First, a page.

Against the Day is Thomas Pynchon at his best; complicated, meandering, prurient, sometimes intentionally dumb, often laugh-out-loud funny. The book is real labor, and you never know if you’re fully understanding all the nuances of the text. The complexity and sheer scale of it guarantees moments when you find yourself struggling to remember characters and plot points. But then, sudden and unexpected, emerge moments of shocking clarity, moments of incandescence almost too beautiful to bear.
Like the moment Kit discovers Lake Baikal while wandering Central Asia…
“He had gazed into pure, small mountain lakes in Colorado, unsoiled by mine tailings or town waste, and was not surprised by the perfect clarity which had more than once taken him to the verge of losing himself, to the dizzying possibility of falling into another order of things. But this was like looking into the heart of the Earth itself as it was before there were eyes of any kind to look at it… In some way he was certain of but had not quite worked through, it was another of those locations like Mount Kailash, or Tengri Khan, parts of a superterrestrial order included provisionally in this lower, broken one. He felt swept now by a violent certitude. He had after all taken the wrong path, allowed the day’s trivialities to engage him—simply had not worked hard enough to deserve to see this…”
The book follows a similar pacing and voice as Gravity’s Rainbow, with frantic excursions into side journeys that are never neatly concluded, and a cast of dozens of walk-on characters with charming Pynchonian names like Ruperta Chirpingdon-Groin and the Reverend Lube Carnal. Indeed, (and this is hard for me to write), Against the Day feels like a more evolved and even more accomplished evolutionary cousin to Gravity’s Rainbow.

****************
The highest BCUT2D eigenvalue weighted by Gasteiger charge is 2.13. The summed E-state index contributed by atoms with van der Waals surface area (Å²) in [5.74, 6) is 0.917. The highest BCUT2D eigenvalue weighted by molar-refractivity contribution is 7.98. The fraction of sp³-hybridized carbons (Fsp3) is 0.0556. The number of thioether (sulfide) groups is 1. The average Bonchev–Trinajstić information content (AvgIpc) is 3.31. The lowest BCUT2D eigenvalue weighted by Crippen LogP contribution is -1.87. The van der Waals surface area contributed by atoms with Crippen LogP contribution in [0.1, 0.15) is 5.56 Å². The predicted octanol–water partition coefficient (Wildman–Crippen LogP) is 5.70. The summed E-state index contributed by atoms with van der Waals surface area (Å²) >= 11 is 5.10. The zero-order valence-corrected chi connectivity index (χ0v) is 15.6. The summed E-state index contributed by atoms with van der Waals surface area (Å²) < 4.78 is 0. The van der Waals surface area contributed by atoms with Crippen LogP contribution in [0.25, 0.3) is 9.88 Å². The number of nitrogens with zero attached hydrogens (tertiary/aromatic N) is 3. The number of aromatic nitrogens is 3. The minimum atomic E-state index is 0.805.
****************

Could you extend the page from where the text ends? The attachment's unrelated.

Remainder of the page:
I was giddy when I realized the plot was about to include the 1908 Tunguska Event. Pynchon is the perfect author to describe the cosmic awe and sense of cosmic malevolence of that event. Reading that section came with a feeling of revelation, as if I had been waiting thirty years for Pynchon to describe Tunguska and only just then realized it.
The hardest part about the book is that, like Gravity’s Rainbow, it demands another reading. I feel like you could continue reading it indefinitely, with each pass drawing asymptotically closer to full understanding. But life is busy, and too short.